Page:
Announcing Stack Overflow Documentation

We started with Q&A. Technical documentation is next, and we need your help.

Whether you're a beginner or an experienced developer, you can contribute.

Sign up and start helping → Learn more about Documentation →

Possible Duplicate:
hash() vs. crypt() function comparison

Recently I researched how to properly do password hashing in PHP. One of the better options is to use crypt(). But why wouldn't we use hash()?

The main reason I am asking this is because I made a password hashing function that wraps crypt() and I am wondering what to name my function. Right now it's named getHash(). But I feel funny using that name since I am wrapping crypt(). If I use getCrypt() that doesn't sound great either because it's meant to be a HASHING function. What should I name my hashing function that wraps crypt()?

share|improve this question

marked as duplicate by sberry, nickb, Dagon, Fluffeh, KingCrunch Aug 20 '12 at 8:19

This question has been asked before and already has an answer. If those answers do not fully address your question, please ask a new question.

up vote 3 down vote accepted

Hashing, as used by hash, is meant to verify data (like files), normally as a checksum sort of thing. It is fast, which is why we don't use it for secure data.

Crypt (when used correctly) uses a slow hashing algorithm. The reason a slow hashing algorithm is important is because it makes it difficult for someone to brute-force the hash. If the slow hashing algorithm takes even 0.1 milliseconds longer than the fast hashing algorithm, then trying 10000 passwords will take a second, and of course, brute-forcing would require millions of tries.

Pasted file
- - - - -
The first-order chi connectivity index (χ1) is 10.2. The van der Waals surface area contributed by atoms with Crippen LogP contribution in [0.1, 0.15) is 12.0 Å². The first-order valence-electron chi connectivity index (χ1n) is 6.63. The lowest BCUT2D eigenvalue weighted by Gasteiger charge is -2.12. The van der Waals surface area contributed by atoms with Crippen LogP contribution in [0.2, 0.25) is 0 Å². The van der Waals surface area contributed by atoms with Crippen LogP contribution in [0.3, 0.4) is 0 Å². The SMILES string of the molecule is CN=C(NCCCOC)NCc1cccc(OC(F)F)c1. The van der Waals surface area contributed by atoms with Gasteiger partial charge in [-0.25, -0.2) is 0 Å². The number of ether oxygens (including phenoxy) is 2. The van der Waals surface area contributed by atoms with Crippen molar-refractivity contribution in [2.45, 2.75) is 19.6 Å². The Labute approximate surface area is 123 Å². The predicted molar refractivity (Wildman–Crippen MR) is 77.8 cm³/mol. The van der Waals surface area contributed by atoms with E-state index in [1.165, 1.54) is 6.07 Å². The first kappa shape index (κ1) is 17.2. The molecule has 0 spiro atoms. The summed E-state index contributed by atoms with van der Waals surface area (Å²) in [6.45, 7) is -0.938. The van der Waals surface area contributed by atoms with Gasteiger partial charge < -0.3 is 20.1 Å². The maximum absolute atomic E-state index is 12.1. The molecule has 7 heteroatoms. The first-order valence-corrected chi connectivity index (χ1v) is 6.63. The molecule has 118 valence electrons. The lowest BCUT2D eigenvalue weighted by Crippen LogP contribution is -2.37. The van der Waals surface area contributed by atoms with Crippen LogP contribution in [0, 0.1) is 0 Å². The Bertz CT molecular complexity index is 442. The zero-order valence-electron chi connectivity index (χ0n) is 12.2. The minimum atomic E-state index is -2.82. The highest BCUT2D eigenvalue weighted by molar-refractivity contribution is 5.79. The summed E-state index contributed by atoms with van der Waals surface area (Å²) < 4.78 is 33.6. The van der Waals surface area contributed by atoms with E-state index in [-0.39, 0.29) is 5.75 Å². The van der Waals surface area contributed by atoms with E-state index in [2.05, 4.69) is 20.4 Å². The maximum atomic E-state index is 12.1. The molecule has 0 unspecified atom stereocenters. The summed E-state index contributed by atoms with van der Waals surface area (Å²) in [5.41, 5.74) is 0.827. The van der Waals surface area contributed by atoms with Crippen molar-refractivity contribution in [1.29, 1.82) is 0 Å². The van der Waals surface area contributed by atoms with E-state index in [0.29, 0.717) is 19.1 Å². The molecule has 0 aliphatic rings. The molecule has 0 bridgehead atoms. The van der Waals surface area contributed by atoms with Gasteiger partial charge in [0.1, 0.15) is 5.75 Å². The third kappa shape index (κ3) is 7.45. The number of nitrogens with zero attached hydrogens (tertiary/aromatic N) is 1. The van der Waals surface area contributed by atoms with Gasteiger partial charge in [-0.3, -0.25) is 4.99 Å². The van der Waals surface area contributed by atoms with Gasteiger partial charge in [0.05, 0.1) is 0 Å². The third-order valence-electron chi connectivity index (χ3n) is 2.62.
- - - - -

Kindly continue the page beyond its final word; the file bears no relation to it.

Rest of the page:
share|improve this answer

I think what we are eventually getting at here is that some crypts are designed to be slower, while hash() is relatively fast in comparison. The slower the algorithm, the slower hackers can brute force your passwords. Sadly, slower is better... to a point :)

share|improve this answer
A hash is also more desirable, as an encryption is easily reversible provided the key. The only time you ever want an encryption over a hash is if you have to retrieve password later (and why would you need to?). – Gary Aug 18 '12 at 4:59
@Gary Where did encryption come from? Nobody's been discussing encryption. – Waleed Khan Aug 18 '12 at 5:01
My mistake, I misread. – Gary Aug 18 '12 at 5:04

Not the answer you're looking for? Browse other questions tagged or ask your own question.